Arleen Paré is a Victoria writer. She has published five collections of poetry, two of which are cross-genre. She has been short-listed for the BC Book Prizes Dorothy Livesay Poetry Award and has won a Golden Crown Award for Lesbian Poetry, the City of Victoria Butler Book Prize, and a Governor General’s Literary Award.
A lyrical collection focussing on a specific street and on a particular tree growing there, Earle Street, takes the concept of street and urban living, the houses on the street, the neighbours, the boulevard trees and wildlife, and the street’s history as a poetic focal point. Here is the macrocosm reflected, examined, and refracted through the microcosm of a single, quiet neighbourhood street.
Interviewed by Christine Smart
Christine Smart (CS): In the poem “This Street is / is not a River,’ you write that “maybe the street chose us”. Did Earle Street choose you?
Arleen Paré (AP): This book came about while I was thinking about my immediate ecology, my environment, which is this street where I live. What is my surrounding beyond me, beyond my body? It’s this street, of course, my everyday. We chose each other. From there, I began thinking about streets in general, about living in an urban environment. I expanded from this street, Earle Street, to the consideration of other streets.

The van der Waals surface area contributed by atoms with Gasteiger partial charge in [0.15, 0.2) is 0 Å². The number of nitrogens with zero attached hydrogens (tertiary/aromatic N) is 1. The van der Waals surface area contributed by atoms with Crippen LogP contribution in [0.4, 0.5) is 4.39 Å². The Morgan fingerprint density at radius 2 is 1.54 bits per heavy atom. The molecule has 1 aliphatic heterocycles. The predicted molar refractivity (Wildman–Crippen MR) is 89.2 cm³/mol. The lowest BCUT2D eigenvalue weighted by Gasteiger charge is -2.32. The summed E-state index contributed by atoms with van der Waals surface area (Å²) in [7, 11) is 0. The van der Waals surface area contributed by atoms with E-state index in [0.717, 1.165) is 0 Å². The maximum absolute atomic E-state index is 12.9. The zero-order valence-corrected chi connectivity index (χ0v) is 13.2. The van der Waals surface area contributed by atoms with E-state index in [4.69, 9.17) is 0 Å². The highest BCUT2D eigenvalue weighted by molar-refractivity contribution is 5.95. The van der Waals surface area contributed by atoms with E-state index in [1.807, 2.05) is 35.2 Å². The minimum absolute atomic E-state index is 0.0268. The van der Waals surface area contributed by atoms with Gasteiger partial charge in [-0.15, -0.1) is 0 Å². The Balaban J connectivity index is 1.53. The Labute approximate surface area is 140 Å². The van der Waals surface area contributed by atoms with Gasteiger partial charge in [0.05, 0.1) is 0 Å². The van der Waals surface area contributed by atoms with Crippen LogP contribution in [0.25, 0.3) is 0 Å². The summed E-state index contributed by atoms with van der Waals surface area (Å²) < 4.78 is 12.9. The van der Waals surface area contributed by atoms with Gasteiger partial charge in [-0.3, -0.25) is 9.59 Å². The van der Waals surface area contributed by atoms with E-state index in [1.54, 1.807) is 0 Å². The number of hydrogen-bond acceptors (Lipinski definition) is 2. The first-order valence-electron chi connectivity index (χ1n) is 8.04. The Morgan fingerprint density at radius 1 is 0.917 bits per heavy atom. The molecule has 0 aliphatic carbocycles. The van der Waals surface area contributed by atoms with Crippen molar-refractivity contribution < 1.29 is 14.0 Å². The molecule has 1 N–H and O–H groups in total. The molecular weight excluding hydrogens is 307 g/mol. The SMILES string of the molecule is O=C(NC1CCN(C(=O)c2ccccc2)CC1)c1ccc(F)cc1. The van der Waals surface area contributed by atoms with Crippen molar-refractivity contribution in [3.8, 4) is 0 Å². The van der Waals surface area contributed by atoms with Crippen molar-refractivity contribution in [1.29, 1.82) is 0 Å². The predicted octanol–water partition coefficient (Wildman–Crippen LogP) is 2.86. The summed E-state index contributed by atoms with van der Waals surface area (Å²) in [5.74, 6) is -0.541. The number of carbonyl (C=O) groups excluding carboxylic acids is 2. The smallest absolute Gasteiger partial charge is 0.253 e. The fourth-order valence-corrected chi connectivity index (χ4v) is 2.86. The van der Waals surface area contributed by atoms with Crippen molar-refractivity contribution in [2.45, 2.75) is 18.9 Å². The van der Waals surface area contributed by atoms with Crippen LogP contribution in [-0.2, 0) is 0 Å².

CS: How has the writing of Earle Street helped you feel more connected to your environment and your community?
AP: Well, first, I fell in love with the Katsura tree outside my window. Also, I told my neighbours that I was writing about the street. They said: “Are we in the book?” I examined the length of the street, its details, paid more attention to it and to the park next door. I noticed the number of Katsura trees, the various people, and houses on the street. The more attention I paid, the more connected I felt to the whole street.
CS: You write that Earle Street is “an island inside an island”. Would you expand on this?